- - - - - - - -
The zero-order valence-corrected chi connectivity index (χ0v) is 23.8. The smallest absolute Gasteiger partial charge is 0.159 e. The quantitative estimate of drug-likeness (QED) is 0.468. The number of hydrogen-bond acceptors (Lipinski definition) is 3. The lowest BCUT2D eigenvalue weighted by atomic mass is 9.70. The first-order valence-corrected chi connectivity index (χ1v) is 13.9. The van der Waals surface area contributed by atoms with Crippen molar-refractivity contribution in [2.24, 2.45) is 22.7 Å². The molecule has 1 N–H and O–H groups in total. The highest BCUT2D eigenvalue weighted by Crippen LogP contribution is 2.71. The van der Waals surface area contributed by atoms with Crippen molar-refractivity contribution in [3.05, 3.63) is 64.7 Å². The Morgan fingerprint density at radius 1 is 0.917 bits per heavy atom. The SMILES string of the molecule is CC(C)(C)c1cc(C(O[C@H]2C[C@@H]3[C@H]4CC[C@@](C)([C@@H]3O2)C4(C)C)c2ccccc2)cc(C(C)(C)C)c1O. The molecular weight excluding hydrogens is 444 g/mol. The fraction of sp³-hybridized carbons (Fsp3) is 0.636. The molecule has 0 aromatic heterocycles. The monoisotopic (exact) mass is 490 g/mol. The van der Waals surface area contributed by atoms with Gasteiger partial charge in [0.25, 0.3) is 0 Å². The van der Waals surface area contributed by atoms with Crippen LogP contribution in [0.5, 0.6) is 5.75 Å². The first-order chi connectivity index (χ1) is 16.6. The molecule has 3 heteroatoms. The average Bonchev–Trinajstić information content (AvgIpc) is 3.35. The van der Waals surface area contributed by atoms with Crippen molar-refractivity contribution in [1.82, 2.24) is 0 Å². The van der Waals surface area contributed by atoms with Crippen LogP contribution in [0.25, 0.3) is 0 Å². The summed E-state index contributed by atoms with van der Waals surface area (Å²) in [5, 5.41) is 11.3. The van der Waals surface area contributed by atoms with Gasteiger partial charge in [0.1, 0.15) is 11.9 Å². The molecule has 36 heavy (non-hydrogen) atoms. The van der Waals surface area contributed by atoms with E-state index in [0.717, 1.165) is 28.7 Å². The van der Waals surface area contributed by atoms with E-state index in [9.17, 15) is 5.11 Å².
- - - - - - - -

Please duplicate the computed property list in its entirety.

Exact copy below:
The zero-order valence-corrected chi connectivity index (χ0v) is 23.8. The smallest absolute Gasteiger partial charge is 0.159 e. The quantitative estimate of drug-likeness (QED) is 0.468. The number of hydrogen-bond acceptors (Lipinski definition) is 3. The lowest BCUT2D eigenvalue weighted by atomic mass is 9.70. The first-order valence-corrected chi connectivity index (χ1v) is 13.9. The van der Waals surface area contributed by atoms with Crippen molar-refractivity contribution in [2.24, 2.45) is 22.7 Å². The molecule has 1 N–H and O–H groups in total. The highest BCUT2D eigenvalue weighted by Crippen LogP contribution is 2.71. The van der Waals surface area contributed by atoms with Crippen molar-refractivity contribution in [3.05, 3.63) is 64.7 Å². The Morgan fingerprint density at radius 1 is 0.917 bits per heavy atom. The SMILES string of the molecule is CC(C)(C)c1cc(C(O[C@H]2C[C@@H]3[C@H]4CC[C@@](C)([C@@H]3O2)C4(C)C)c2ccccc2)cc(C(C)(C)C)c1O. The molecular weight excluding hydrogens is 444 g/mol. The fraction of sp³-hybridized carbons (Fsp3) is 0.636. The molecule has 0 aromatic heterocycles. The monoisotopic (exact) mass is 490 g/mol. The van der Waals surface area contributed by atoms with Gasteiger partial charge in [0.25, 0.3) is 0 Å². The van der Waals surface area contributed by atoms with Crippen LogP contribution in [0.5, 0.6) is 5.75 Å². The first-order chi connectivity index (χ1) is 16.6. The molecule has 3 heteroatoms. The average Bonchev–Trinajstić information content (AvgIpc) is 3.35. The van der Waals surface area contributed by atoms with Crippen molar-refractivity contribution in [1.82, 2.24) is 0 Å². The van der Waals surface area contributed by atoms with Crippen LogP contribution in [0.25, 0.3) is 0 Å². The summed E-state index contributed by atoms with van der Waals surface area (Å²) in [5, 5.41) is 11.3. The van der Waals surface area contributed by atoms with Gasteiger partial charge in [0.1, 0.15) is 11.9 Å². The molecule has 36 heavy (non-hydrogen) atoms. The van der Waals surface area contributed by atoms with E-state index in [0.717, 1.165) is 28.7 Å². The van der Waals surface area contributed by atoms with E-state index in [9.17, 15) is 5.11 Å².